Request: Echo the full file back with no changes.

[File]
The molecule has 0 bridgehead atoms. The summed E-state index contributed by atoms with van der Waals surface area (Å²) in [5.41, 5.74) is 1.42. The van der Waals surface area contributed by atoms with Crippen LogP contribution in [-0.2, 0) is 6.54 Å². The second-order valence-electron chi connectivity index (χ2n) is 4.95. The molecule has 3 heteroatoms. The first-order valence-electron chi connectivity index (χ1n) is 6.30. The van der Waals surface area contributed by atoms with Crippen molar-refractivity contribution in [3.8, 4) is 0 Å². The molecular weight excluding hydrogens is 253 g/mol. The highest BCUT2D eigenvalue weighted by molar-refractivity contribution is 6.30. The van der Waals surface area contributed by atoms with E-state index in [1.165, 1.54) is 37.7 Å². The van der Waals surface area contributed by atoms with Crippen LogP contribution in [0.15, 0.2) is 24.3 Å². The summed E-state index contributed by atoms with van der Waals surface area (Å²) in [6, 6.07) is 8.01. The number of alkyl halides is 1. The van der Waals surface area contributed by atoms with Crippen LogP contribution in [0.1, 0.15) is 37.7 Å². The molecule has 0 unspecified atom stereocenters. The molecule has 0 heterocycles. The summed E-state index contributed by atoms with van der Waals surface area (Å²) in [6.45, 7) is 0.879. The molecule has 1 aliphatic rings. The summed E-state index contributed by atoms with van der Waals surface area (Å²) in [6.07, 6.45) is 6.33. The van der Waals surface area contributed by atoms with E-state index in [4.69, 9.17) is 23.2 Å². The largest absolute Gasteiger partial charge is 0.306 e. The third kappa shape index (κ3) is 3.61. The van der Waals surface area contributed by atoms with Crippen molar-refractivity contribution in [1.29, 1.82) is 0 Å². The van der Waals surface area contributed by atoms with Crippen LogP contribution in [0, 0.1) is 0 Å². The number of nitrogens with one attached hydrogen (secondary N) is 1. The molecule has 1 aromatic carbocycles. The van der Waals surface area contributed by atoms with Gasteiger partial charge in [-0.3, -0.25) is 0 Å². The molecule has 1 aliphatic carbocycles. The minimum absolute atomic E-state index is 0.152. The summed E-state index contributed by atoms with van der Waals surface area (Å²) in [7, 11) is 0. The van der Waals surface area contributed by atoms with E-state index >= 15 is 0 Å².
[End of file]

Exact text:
The molecule has 0 bridgehead atoms. The summed E-state index contributed by atoms with van der Waals surface area (Å²) in [5.41, 5.74) is 1.42. The van der Waals surface area contributed by atoms with Crippen LogP contribution in [-0.2, 0) is 6.54 Å². The second-order valence-electron chi connectivity index (χ2n) is 4.95. The molecule has 3 heteroatoms. The first-order valence-electron chi connectivity index (χ1n) is 6.30. The van der Waals surface area contributed by atoms with Crippen molar-refractivity contribution in [3.8, 4) is 0 Å². The molecular weight excluding hydrogens is 253 g/mol. The highest BCUT2D eigenvalue weighted by molar-refractivity contribution is 6.30. The van der Waals surface area contributed by atoms with E-state index in [1.165, 1.54) is 37.7 Å². The van der Waals surface area contributed by atoms with Crippen LogP contribution in [0.15, 0.2) is 24.3 Å². The summed E-state index contributed by atoms with van der Waals surface area (Å²) in [6, 6.07) is 8.01. The number of alkyl halides is 1. The van der Waals surface area contributed by atoms with Crippen LogP contribution in [0.1, 0.15) is 37.7 Å². The molecule has 0 unspecified atom stereocenters. The molecule has 0 heterocycles. The summed E-state index contributed by atoms with van der Waals surface area (Å²) in [6.45, 7) is 0.879. The molecule has 1 aliphatic rings. The summed E-state index contributed by atoms with van der Waals surface area (Å²) in [6.07, 6.45) is 6.33. The van der Waals surface area contributed by atoms with E-state index in [4.69, 9.17) is 23.2 Å². The largest absolute Gasteiger partial charge is 0.306 e. The third kappa shape index (κ3) is 3.61. The van der Waals surface area contributed by atoms with Crippen molar-refractivity contribution in [1.29, 1.82) is 0 Å². The van der Waals surface area contributed by atoms with Crippen LogP contribution in [0, 0.1) is 0 Å². The number of nitrogens with one attached hydrogen (secondary N) is 1. The molecule has 1 aromatic carbocycles. The van der Waals surface area contributed by atoms with Gasteiger partial charge in [-0.3, -0.25) is 0 Å². The molecule has 1 aliphatic carbocycles. The minimum absolute atomic E-state index is 0.152. The summed E-state index contributed by atoms with van der Waals surface area (Å²) in [7, 11) is 0. The van der Waals surface area contributed by atoms with E-state index >= 15 is 0 Å².